The Wind-Up Bird Chronicles: Winding Down

Warning: This post may contain spoilers to an otherwise really old book

I know I'm supposed to like the Wind-Up Bird Chronicle written by Haruki Marakami. My friend swore by that book. Another friend told me how nice it was after she found out that I was reading the book. I myself remember thinking that by the way the book is written, it's supposed to be a good book.

But somehow as I flipped the final page away and put down the book (which in actual sense was my phone since it was an ebook), I didn't experience the contentment that a good book usually gives me. The bittersweet feeling of knowing that you have finally reached the end of the journey, finished everything that you wanted to do but yet feel sad because it has been a good journey. No, I didn't get that feeling. What I got was something more similar to indifference, like nothing big has happened. Like "Oh okay, the book's finished. Guess I'll go with life then".

That's usually not how I finish a book. By all accounts, whenever I finished the book, I would not believe that my long journey has finally ended. I would find myself lingering in the memories created by the book again and again, watching the final fight between Harry and Voldemort, listening to Aslan stories or exploring heaven with Eddie. Each time I finish a book, I would want to linger. I would refuse to give in to the fact that there is no more pages to go, no more evil people to fight, no more quest to accomplish. It's like going on a long adventure and finding out that you now have to finally return to your old boring peasant life.

But that's not the case with with the Wind-Up Bird. If anything, I feel at most as passive as Mr Toru Okada itself. I don't understand why though. I tried to piece the story together, to make sense of it. Maybe I had missed some important details in the book that linked everything up. Maybe there's a piece of puzzle that had I just happened to miss it. And to be sure of that, I tried to recall the details of what happened in the book again.

The story starts with Mr Toru Okada, a man who lost his job and is currently living with his wife, Kumiko. Their cat goes missing and suddenly they were contacted by a water medium called Malta Kano who has a sister called Creta Kano. Creta Kano was "defiled" by Noburu Wataya, who happens to be Kumiko's brother, Toru's brother in law. Both Kumiko and Toru hates Noburu Wataya, but Kumiko contacts him either way to help find the cat. In the midst of finding the cat, Toru meets May Kasahara, a teenage girl living opposite an abandoned house with a well that Toru goes to while searching for the cat.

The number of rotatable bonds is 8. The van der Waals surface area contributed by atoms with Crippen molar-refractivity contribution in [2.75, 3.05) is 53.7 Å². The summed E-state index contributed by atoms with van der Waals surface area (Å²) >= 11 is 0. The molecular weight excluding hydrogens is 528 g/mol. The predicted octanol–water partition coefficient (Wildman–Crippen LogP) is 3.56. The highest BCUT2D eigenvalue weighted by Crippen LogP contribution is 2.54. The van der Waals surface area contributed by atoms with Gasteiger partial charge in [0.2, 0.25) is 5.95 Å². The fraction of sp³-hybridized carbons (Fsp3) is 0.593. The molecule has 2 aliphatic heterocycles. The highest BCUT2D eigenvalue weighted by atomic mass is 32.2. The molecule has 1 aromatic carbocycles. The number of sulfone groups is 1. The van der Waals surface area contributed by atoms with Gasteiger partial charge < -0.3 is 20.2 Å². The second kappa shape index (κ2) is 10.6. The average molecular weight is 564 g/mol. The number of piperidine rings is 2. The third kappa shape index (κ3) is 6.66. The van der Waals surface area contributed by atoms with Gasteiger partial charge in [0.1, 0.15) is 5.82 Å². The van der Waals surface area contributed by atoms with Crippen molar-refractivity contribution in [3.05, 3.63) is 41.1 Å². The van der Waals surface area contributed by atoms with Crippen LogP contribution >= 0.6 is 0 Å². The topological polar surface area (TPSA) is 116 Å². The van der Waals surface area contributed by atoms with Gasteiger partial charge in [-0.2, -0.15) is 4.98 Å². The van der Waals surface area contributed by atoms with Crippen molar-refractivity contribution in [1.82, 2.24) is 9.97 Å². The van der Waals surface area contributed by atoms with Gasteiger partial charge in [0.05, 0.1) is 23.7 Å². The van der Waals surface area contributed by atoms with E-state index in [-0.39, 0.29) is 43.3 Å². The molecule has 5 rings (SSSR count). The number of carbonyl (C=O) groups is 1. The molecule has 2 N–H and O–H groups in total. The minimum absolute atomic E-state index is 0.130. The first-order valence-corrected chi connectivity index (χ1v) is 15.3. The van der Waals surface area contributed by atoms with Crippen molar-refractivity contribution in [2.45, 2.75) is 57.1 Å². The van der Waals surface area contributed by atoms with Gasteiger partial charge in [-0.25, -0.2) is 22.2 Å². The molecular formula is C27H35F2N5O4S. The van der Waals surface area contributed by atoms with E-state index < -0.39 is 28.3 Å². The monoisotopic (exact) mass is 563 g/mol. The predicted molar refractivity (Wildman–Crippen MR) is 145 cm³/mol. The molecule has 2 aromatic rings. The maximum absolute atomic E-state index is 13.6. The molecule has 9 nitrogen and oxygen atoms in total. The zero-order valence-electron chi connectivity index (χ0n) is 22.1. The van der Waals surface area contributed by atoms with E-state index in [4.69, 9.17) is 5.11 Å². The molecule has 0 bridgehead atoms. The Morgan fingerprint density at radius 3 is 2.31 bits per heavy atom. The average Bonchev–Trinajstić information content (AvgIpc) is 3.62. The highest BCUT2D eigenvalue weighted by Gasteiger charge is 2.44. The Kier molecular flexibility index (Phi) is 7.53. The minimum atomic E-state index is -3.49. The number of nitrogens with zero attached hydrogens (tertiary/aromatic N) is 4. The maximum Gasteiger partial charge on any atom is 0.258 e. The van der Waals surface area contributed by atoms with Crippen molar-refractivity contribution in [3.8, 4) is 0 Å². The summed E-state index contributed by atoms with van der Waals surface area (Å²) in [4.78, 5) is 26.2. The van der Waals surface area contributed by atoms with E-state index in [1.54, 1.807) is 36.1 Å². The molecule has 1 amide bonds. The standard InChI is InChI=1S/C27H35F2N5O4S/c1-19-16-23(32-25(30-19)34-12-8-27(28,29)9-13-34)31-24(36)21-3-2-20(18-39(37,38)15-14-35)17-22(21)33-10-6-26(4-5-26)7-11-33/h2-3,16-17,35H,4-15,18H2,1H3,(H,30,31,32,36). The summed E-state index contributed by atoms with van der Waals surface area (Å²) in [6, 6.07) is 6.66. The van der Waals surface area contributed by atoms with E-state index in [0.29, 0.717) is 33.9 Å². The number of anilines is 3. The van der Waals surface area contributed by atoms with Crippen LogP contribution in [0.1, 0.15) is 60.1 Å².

Then one day, Kumiko goes missing. I suspected that she was already having an affair from day one onwards but with Toru being Toru, he did not suspect anything nor did he feel  anything until he was contacted by Noburu Wataya, who tells him that his wife ran away because she had a lover. Noburu asked Toru to agree with divorce proceedings, which Toru flatly denied. And because a fortune teller had earlier asked him to do so, Toru climbed into the abandoned well at the abandoned house and began to think, which caused him to enter some sort of dream world taking place in a hotel room with the number 208. For some strange reasons, he ended up with a mark on his cheek upon exiting that pseudo dream.

The story only seemed to get stranger from there. The mark on his cheek seemed to gave him strange powers, which he then proceed to use to earn money and to hone up his effort to get back his wife, leading him ultimately to defeat Noburu Wataya in that dream world, in which he found out that Noburu has been harbouring a strange power that controlled his wife. By defeating Noburu's power in the pseudo dream, Noburu lost his power in the real world and collapsed into a coma. In the end, he was able to save his wife, and by saving, I mean having Kumiko killing Noburu in his comatose state and finally ending up in jail, with Noburu patiently waiting for her release.

If that's not confusing, I don't know what is.

To be honest, I had high hopes for the book. When I was reading the part about Toru spending his days alone after his wife ran away, I had such high hopes of what Murakami could have in store at the later part of the book. I wondered what conspiracy he had cooking, whether the Wind-Up Bird is in fact a reference to something else, but in the end, all I got was some vague description of some supernatural battle going on with war stories peppered here and there. I can't help but felt that Murakami sort of ran out of the idea near the end of the story and just anyhow cleared it. He built up such a tense and intriguing story only to have it haphazardly dismissed with a simple explanation by Toru. There was no explanation of what the powers were about, what the mark on his cheek represented and how everything tied in together.

I know there's something to do about not fighting fate but if anything, the whole book itself is like that. Being as passive as you can and just let the flow pass you. Or it could just be due to the fact that I'm too dense to understand all the supernatural grand stuff going on.

Still, I love the start of the book when Toru was all alone. It kinda reminds me of the life I have now after university, where the fingers on my hand is enough to count all the friends that I have. It's kinda sad but it let me relate to Toru. And in a way, I admire him too for being able to be so self-sufficient on his own without going crazy. If it was me, I think I would have jumped long ago. I liked him. Up until the point he went inside the well, that is.


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